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    Vanity Fair | Gore Vidal | 1/3/05 | 21 min
    10 reads5 comments
    9.8
    Vanity Fair
    10 reads
    9.8
    You must read the article before you can post or reply.
    • Pegeen
      ScoutScribe
      1 month ago

      For me, this is a complex and fascinating portrait of an American hero that’s certainly plausible, if indeed Lincoln’s early puberty had him curious and more open to his attraction to both sexes. It creates a conflict that must have been so difficult to navigate considering the stifling and moralistic time period. And, quite frankly, on the whole, we still have a long way to go as far as embracing all forms of sexuality.

      • DellwoodBarker
        Top reader this weekReading streakScoutScribe
        1 month ago

        “And, quite frankly, on the whole, we still have a long way to go as far as embracing all forms of sexuality.”

        So True!

    • bill
      Top reader of all timeScoutScribe
      1 month ago

      That answers that!

      From ‘05. Legit historic. Very glad I read this. Everyone should.

      1. Update (3/12/2021):

        im still thinking about Lincoln's thighs lol

      • DellwoodBarker
        Top reader this weekReading streakScoutScribe
        1 month ago

        This is such a stellar read. I know I am not alone in immense gratitude for so much Gold you import here after quiet hiatus’.

    • DellwoodBarker
      Top reader this weekReading streakScoutScribe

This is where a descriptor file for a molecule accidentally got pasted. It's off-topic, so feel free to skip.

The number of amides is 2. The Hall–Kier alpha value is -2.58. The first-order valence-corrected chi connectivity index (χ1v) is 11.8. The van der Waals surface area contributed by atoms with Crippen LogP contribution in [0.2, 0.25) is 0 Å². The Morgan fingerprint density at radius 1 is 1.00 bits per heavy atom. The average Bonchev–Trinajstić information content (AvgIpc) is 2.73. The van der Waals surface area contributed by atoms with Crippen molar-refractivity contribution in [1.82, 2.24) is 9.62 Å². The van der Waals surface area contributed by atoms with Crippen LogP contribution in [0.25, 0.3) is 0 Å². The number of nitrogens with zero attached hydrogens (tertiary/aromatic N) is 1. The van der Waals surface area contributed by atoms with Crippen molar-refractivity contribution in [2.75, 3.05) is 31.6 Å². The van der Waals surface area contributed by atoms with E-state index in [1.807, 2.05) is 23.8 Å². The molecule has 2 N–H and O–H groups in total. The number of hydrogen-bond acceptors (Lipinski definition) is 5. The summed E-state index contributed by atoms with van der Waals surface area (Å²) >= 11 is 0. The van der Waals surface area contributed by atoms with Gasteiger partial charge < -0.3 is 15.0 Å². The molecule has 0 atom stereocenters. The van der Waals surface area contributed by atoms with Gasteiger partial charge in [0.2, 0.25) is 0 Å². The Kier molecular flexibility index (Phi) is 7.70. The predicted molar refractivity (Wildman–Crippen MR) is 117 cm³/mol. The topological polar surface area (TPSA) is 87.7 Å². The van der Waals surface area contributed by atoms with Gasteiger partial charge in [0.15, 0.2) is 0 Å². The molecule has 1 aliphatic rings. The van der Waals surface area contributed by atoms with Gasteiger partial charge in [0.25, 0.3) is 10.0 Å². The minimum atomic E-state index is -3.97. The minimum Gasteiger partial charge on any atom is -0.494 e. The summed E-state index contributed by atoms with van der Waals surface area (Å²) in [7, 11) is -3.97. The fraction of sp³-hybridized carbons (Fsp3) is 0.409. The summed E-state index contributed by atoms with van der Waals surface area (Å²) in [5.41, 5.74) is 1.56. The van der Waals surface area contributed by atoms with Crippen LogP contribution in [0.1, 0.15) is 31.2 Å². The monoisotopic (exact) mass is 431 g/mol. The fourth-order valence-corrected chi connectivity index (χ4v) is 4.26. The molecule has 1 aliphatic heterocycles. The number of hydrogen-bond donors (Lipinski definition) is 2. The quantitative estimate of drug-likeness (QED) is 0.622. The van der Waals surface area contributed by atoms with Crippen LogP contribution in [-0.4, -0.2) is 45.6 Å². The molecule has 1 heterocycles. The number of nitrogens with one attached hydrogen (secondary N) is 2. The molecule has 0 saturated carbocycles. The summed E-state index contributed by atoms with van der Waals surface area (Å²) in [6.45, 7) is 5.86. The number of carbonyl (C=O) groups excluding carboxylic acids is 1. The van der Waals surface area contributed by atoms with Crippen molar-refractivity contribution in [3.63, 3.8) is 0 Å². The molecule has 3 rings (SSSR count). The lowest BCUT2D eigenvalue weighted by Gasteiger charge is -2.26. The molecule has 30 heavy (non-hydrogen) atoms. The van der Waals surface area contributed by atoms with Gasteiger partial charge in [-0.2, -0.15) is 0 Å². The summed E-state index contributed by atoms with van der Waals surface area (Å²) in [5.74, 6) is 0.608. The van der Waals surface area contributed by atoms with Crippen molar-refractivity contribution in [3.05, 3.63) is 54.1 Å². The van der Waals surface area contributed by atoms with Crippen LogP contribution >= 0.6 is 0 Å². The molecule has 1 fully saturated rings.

1 month ago

      A terrific read!

      “One great public mistake of his character as generally received and acquiesced in—he is considered by the people of this country as a frank, guileless, unsophisticated man. There never was a greater mistake. Beneath a smooth surface of candor and an apparent declaration of all his thoughts and feelings, he exercised the most exalted tact and the wisest discrimination. He handled and moved man remotely as we do pieces upon a chessboard. He retained through life, all the friends he ever had, and he made the wrath of his enemies to praise him. This was not by cunning, or intrigue in the low acceptation of the term, but by far seeing, reason and discernment. He always told enough only, of his plans and purposes, to induce the belief that he had communicated all; yet he reserved enough, in fact, to have communicated nothing. He told all that was unimportant with a gushing frankness; yet no man ever kept his real purposes more closely, or penetrated the future further with his deep designs.”

      This Beautifully Describes a Really Incredible Person I have the greatest luck and most appreciative honor of knowing in this current Real Life as well.

      I am learning how to incorporate many of these admirable traits in my own life.